Some sage advice on avoiding confusing names for bioinformatics tools

SAGE is a molecular technique used to investigate the mRNA population from a chosen sample. It stands for Serial Analysis of Gene Expression and was first described back in 1995. The technique spawned spin-offs such as LongSAGE, RL-SAGE (Really Long SAGE), and SuperSAGE.

Although this technique has largely been superseded by other methods (such as RNA-Seq), it is still widely referenced (over 1,300 publications from 2013 mention this technique).

Fast-forward to the present day and I note that a new tool has just been published in the journal BMC Bioinformatics:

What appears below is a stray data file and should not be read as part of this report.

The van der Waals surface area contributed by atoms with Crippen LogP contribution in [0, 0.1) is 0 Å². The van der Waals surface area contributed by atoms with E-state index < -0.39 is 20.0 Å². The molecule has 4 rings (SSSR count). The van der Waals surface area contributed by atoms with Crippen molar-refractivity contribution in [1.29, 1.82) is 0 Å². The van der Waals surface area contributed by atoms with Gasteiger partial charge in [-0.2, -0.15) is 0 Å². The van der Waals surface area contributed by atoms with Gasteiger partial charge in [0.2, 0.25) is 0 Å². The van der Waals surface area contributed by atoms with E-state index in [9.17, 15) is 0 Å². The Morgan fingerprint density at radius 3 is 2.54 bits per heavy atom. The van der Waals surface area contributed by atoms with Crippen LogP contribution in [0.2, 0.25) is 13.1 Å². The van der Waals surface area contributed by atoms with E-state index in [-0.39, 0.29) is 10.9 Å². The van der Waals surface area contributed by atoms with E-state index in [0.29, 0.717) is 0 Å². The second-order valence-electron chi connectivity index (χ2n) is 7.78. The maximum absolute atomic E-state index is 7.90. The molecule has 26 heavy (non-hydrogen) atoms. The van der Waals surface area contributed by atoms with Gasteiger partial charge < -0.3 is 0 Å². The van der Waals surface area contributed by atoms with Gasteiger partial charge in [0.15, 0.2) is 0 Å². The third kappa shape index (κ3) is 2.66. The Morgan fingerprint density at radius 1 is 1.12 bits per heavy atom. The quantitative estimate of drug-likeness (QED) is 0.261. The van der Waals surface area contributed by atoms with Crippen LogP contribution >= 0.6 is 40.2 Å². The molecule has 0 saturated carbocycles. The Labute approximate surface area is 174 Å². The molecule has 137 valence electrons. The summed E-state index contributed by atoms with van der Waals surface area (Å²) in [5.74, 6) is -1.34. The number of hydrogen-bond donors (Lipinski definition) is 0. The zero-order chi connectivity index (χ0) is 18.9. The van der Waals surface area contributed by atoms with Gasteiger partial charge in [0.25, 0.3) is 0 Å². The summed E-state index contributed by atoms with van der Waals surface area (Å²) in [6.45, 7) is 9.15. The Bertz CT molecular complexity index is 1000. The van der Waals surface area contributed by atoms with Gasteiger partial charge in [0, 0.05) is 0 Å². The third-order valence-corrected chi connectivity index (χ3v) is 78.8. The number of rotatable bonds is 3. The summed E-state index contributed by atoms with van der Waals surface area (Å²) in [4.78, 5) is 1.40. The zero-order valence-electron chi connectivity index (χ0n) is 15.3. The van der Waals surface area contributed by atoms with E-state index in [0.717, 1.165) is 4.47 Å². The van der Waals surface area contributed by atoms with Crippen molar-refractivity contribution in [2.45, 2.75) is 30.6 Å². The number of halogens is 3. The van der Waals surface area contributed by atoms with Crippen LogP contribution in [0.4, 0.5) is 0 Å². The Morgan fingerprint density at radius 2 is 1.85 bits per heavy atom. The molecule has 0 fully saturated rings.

SAGE: String-overlap Assembly of GEnomes

As long as you query your favorite web search engine for some combination of 'SAGE' and 'genome assembly' you will probably find this tool and not end up on one of the half a million pages that talk about the other SAGE. I'm still not sure whether it is a bit risky giving a new tool the same name as such an established molecular technique.

All of this means that there is the potential for a certain company to use the aforementioned molecular technique to help annotate the output of the aforementioned computational technique, and apply both of these techniques to data from a certain plant. This could give you the world's first SAGE, SAGE, SAGE, sage genome!